You have to have a very limited view of language to think that any language that can treated adequately in truth tables. Traditional logic does not limit itself in this way. It is comprehensional in a way that modern logic is not. Traditional logicians recognize that there are aspects of reality implicated in logic that are not purely formal, which is why it incorporates certain aspects of philosophical metaphysics in its study (mostly incidentally in formal logic, but fairly extensively in the branch of logic called material logic). 

So it isn't the kind of logic natural and computer science uses that would limit the meaning of what it expresses--it is rather the methodological limitation it imposes on itself that limits the meaning it can have, and the kind of logic it uses is used precisely because it suits their purposes.

In regard to conditional statements specifically, I'm not saying that the view of modern logic in which a conditional statement of the form "If P, then Q" is true when the antecedent is false is meaningless. I'm saying that viewing it that way is a denial of what we actually mean when we use such a statement. In other words, it may mean something, but it doesn't mean what we mean it to say in normal speech (or any other kind outside of the formalities of modern logic).

I don't think this is a matter of context; I think it is a matter of metaphysical assumptions. If you are a philosophical nominalist, then you will accept the truth conditionality of conditional statements and reject the everyday meaning of them. Whereas if you are a critical realist, you will accept the everyday meaning of conditional statements and reject the truth table view.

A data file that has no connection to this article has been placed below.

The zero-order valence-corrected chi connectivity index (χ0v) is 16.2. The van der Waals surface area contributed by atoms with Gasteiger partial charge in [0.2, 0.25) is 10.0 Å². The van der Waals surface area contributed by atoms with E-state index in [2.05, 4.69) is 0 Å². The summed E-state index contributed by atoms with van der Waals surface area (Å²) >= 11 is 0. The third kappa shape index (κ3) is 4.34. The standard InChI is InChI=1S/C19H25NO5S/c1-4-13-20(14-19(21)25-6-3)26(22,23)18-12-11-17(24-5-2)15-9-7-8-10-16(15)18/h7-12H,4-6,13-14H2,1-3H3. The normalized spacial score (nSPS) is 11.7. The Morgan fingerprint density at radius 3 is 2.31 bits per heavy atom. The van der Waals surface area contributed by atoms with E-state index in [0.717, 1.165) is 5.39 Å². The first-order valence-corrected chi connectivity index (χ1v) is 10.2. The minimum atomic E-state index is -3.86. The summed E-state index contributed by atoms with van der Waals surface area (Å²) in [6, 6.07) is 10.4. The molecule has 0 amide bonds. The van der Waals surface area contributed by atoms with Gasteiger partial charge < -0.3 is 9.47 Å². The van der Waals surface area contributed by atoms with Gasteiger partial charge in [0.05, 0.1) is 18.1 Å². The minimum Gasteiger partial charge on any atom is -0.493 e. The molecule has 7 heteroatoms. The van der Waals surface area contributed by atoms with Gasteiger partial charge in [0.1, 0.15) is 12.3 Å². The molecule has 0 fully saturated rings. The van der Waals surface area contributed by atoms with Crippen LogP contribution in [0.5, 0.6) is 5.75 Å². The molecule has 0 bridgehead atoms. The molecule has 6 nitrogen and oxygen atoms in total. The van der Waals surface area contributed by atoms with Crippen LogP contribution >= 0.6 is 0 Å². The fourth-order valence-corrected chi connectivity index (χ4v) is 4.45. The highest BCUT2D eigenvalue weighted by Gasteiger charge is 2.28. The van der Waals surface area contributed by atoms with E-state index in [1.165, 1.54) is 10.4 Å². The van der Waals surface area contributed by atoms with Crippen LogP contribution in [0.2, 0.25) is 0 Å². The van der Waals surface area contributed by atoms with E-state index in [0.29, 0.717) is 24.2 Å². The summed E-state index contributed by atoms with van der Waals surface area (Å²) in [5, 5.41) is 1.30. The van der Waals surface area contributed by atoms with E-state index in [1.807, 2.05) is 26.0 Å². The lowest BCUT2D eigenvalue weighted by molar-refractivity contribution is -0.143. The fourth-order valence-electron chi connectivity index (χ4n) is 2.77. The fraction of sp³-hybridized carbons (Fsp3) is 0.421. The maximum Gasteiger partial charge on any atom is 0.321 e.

I think it's that simple. But I'm always open to another view that makes more sense.

Wednesday, November 07, 2018

Dems who opposed #JeffSession's appointment now oppose his ouster

This is priceless:

Democrats today are protesting Trump's firing of Jeff Sessions. House Justice Chairman-to-be Jeff Nadler (D-NY) tweeted, "Americans must have answers immediately as to the reasoning behind @realDonaldTrump removing Jeff Sessions from @TheJusticeDept."


Does anyone remember the Democrats position on Jeff Sessions when he was appointed? Anyone remember when all nine Democratic members of the Senate Judiciary committee voted against his nomination? Anyone remember all but one Democrat voting against him on the floor vote? Anyone remember then-Sen. Al Franken challenging his civil rights record?

Here is Elizabeth Warren on Jeff Sessions, circa June 12, 2017:
"He needs to be fired. He needs to be taken out of that job," Warren told “The Axe Files,” a joint podcast between CNN and the University of Chicago Institute of Politics that is hosted by Democratic strategist David Axelrod.
Here was Warren's tweet today, November 7, 2018 AD:
.@realDonaldTrump’s firing of Jeff Sessions brings us one step closer to a constitutional crisis. Congress must act to ensure that Special Counsel Mueller can do his job without interference.
It has been said that Democratic positions are determined purely by Trump's positions: If he is for something, they are against it; if he is against something, they are for it. Today provides further evidence of this thesis.